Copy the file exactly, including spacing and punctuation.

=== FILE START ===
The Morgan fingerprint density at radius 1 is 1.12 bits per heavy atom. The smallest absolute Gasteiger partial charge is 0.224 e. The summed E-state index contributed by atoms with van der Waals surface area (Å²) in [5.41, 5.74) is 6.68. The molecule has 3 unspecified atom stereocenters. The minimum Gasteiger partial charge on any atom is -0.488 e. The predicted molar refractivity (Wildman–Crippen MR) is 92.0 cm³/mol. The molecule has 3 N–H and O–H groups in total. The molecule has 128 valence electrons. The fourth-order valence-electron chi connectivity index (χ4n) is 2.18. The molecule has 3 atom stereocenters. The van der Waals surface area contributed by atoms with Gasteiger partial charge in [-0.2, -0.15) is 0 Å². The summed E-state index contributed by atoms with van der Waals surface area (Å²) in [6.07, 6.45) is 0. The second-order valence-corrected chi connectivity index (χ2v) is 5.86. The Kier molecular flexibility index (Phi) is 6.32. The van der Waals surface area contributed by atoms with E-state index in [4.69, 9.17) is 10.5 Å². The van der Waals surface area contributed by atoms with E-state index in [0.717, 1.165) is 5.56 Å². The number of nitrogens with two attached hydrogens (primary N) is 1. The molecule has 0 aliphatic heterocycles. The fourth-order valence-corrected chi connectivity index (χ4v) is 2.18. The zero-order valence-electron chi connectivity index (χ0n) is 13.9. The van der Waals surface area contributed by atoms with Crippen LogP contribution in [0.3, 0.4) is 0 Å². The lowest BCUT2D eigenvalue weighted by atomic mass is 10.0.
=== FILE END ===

The Morgan fingerprint density at radius 1 is 1.12 bits per heavy atom. The smallest absolute Gasteiger partial charge is 0.224 e. The summed E-state index contributed by atoms with van der Waals surface area (Å²) in [5.41, 5.74) is 6.68. The molecule has 3 unspecified atom stereocenters. The minimum Gasteiger partial charge on any atom is -0.488 e. The predicted molar refractivity (Wildman–Crippen MR) is 92.0 cm³/mol. The molecule has 3 N–H and O–H groups in total. The molecule has 128 valence electrons. The fourth-order valence-electron chi connectivity index (χ4n) is 2.18. The molecule has 3 atom stereocenters. The van der Waals surface area contributed by atoms with Gasteiger partial charge in [-0.2, -0.15) is 0 Å². The summed E-state index contributed by atoms with van der Waals surface area (Å²) in [6.07, 6.45) is 0. The second-order valence-corrected chi connectivity index (χ2v) is 5.86. The Kier molecular flexibility index (Phi) is 6.32. The van der Waals surface area contributed by atoms with E-state index in [4.69, 9.17) is 10.5 Å². The van der Waals surface area contributed by atoms with E-state index in [0.717, 1.165) is 5.56 Å². The number of nitrogens with two attached hydrogens (primary N) is 1. The molecule has 0 aliphatic heterocycles. The fourth-order valence-corrected chi connectivity index (χ4v) is 2.18. The zero-order valence-electron chi connectivity index (χ0n) is 13.9. The van der Waals surface area contributed by atoms with Crippen LogP contribution in [0.3, 0.4) is 0 Å². The lowest BCUT2D eigenvalue weighted by atomic mass is 10.0.